Amoeboid locomotion evolved “as it is particularly instrumental.” No infinitive form but this is no less teleological. Things don’t evolve because they are “instrumental.” What the authors fail to inform their readers of is that this would require an enormous number of random mutations.

One can hypothesize that, if stretch-sensitive calcium channels and cortical actomyosin were part of the ancestral eukaryotic molecular toolkit (as comparative genomics indicates), membrane deformation in a confined environment would probably trigger calcium influx by opening of stretch-sensitive channels, which would in turn induce broad actomyosin contraction across the deformed part of the cell cortex, global deformation and cell movement away from the source of pressure.

The concept of a “molecular toolkit” is standard in evolutionary thought, and another example teleological thinking.

One can thus propose that a simple ancestral form of amoeboid movement evolved as a natural consequence of the scenario outlined above for the origin of cortical actomyosin and the calcium — contraction coupling; once established, it could have been further elaborated.

Amoeboid movement evolved “as a natural consequence,” and “once established” was “further elaborated”? This is nothing more than teleological story-telling with no supporting evidence.

It is thus tempting to speculate that, once calcium signalling had gained control over primitive forms of amoeboid movement, the same signalling system started to modify ciliary beating, possibly for ‘switching’ between locomotor states.

Calcium signaling “gained control” and then “started to modify” ciliary beating “for ‘switching’ between locomotor states”? The “for switching” is yet another expression redolent of teleology, and “gained control” is an active move by the calcium signaling system. Pure, unadulterated, teleology.

Possibly, in ancestral eukaryotes calcium induced a relatively simple switch (such as ciliary arrest, as still seen in many animal cells and in Chlamydomonas in response to high Ca++ concentrations), which was then gradually modified into more subtle modulations of beating mode with a fast turnover of molecular actors mediated by differential addition, complementation and loss.

“Calcium induced a relatively simple switch”? Sorry, ions don’t induce switches, simple or otherwise. And the switch “was then gradually modified into more subtle modulations”? Note how the passive voice obviates those thorny details. The switch “was modified” conveniently omits the fact that such modification would have to occur via random mutation, one mutation at a time.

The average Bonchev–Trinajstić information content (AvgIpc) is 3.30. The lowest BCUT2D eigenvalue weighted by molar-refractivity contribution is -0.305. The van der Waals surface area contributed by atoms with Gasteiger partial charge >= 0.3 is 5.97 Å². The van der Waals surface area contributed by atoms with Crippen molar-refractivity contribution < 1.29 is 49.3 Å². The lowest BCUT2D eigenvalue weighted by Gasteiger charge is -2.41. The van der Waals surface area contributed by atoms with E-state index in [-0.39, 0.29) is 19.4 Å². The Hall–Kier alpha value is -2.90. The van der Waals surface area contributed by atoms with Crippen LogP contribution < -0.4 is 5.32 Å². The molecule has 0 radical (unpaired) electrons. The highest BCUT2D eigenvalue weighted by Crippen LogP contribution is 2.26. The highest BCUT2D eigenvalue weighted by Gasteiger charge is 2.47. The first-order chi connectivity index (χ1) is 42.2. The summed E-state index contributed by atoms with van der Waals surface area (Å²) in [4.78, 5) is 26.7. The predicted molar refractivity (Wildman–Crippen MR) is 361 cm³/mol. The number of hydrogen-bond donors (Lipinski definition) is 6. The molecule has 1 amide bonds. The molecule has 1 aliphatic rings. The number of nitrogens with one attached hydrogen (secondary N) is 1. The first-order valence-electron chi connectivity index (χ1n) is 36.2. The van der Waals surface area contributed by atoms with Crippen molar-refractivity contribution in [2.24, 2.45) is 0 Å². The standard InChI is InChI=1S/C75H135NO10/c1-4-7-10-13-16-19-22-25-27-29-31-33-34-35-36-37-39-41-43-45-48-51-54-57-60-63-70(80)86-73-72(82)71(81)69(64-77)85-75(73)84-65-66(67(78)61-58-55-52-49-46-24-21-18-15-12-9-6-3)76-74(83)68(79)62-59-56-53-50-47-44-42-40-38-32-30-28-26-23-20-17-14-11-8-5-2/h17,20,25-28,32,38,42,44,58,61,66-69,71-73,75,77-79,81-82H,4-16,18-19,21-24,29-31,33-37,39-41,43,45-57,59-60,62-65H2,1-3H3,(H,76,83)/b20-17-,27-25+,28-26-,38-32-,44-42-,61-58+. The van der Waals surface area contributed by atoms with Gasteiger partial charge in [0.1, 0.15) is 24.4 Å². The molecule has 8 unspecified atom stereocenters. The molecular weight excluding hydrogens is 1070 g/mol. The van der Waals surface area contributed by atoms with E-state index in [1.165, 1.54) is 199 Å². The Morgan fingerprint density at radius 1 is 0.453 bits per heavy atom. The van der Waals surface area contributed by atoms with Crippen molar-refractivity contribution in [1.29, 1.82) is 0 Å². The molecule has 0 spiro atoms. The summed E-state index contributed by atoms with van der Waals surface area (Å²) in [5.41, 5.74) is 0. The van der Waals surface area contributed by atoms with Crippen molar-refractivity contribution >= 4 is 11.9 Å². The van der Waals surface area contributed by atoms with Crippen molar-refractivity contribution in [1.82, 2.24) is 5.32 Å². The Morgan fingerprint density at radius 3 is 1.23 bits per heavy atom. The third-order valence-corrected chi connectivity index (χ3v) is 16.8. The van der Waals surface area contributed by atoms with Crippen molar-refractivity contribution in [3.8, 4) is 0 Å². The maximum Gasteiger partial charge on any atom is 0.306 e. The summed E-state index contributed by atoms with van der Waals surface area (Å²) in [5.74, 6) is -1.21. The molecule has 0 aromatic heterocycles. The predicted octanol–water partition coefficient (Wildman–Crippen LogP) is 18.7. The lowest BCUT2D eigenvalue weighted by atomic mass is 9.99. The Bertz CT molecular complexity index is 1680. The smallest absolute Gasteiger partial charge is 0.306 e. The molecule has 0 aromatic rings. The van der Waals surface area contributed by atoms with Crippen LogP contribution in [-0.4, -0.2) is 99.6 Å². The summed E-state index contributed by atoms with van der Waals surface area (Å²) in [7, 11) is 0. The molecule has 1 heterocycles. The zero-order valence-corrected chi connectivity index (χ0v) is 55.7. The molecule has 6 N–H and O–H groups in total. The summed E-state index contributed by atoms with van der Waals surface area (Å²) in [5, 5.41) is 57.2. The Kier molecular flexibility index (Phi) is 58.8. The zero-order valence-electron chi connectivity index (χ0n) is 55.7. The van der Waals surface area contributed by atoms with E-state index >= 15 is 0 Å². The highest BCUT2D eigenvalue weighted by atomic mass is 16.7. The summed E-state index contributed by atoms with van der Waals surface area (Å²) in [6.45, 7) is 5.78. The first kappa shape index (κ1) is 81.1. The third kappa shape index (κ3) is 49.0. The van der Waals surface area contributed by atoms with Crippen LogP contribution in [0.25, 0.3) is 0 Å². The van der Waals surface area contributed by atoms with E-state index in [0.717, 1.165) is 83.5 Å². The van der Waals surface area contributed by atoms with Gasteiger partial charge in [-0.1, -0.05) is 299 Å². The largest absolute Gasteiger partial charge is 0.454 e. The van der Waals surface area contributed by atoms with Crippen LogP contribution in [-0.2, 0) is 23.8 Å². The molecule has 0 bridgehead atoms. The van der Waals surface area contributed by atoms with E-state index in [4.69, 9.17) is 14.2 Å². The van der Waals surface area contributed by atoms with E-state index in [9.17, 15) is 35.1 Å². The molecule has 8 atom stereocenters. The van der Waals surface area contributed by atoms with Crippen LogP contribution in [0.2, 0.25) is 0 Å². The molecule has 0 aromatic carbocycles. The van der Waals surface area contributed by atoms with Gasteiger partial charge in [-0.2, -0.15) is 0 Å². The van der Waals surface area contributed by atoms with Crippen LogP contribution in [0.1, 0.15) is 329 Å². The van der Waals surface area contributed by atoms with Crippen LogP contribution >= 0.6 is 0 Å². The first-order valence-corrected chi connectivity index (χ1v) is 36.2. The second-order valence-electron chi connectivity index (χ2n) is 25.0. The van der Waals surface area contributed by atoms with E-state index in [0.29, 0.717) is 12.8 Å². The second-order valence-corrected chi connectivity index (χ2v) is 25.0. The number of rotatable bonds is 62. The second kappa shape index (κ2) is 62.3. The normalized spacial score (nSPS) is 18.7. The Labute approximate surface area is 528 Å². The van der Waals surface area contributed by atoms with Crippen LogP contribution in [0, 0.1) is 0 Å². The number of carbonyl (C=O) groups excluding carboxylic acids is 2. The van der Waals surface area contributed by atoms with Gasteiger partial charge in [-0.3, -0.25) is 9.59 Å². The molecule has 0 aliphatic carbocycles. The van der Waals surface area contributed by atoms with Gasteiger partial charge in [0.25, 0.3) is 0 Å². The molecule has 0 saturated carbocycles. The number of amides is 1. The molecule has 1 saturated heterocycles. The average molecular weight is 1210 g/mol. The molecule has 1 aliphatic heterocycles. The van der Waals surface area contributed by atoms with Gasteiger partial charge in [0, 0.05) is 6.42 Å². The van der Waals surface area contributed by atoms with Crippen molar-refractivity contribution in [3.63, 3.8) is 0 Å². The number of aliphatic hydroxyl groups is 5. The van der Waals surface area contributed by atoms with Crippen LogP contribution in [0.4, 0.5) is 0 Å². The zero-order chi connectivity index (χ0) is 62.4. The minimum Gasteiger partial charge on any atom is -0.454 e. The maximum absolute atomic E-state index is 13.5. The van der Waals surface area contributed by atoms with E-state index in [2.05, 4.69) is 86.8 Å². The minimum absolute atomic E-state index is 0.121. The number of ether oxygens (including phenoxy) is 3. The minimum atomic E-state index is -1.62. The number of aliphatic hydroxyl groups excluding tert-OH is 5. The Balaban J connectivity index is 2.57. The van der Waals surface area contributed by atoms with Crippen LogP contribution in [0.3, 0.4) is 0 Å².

Alternatively, control of cilia by calcium could have evolved convergently — but such convergence would then have been remarkably ubiquitous, as there seems to be no eukaryotic flagellum that is not controlled by calcium in one way or another.

“Could have evolved convergently”? And exactly how would that happen? At least the authors then admit to the absurdity of that alternative.

Unfortunately, they lack such sensibility for the remainder of the paper. As we saw above, the paper is based on a sequence of teleological thinking. It falls into the evolutionary genre where evolution is taken, a priori, as a given. This going in assumption underwrites vast stretches of teleological thought, and cartoon-level story telling. Not only is there a lack of empirical support, but the genre is utterly unscientific, as revealed by even a mildly critical reading.

And needless to say, the paper does absolutely nothing to alleviate the problem we began with. The many leaps of logic and reasoning in the paper reveal all manner of monumental changes evolution requires to construct nerve cells and the action potential technology. We are not looking at a narrative of minute, gradual changes, each contributing to the overall fitness. Many, many simultaneous mutations are going to be needed. Even a conservative minimum number of 100 simultaneous mutations leads to the untenable result of a one in 10^800 chance of occurring.

It’s not going to happen.

Image credit: Nrets at en.wikipedia (Transferred from en.wikipedia) [CC BY 2.5], from Wikimedia Commons.

Source: Evolution News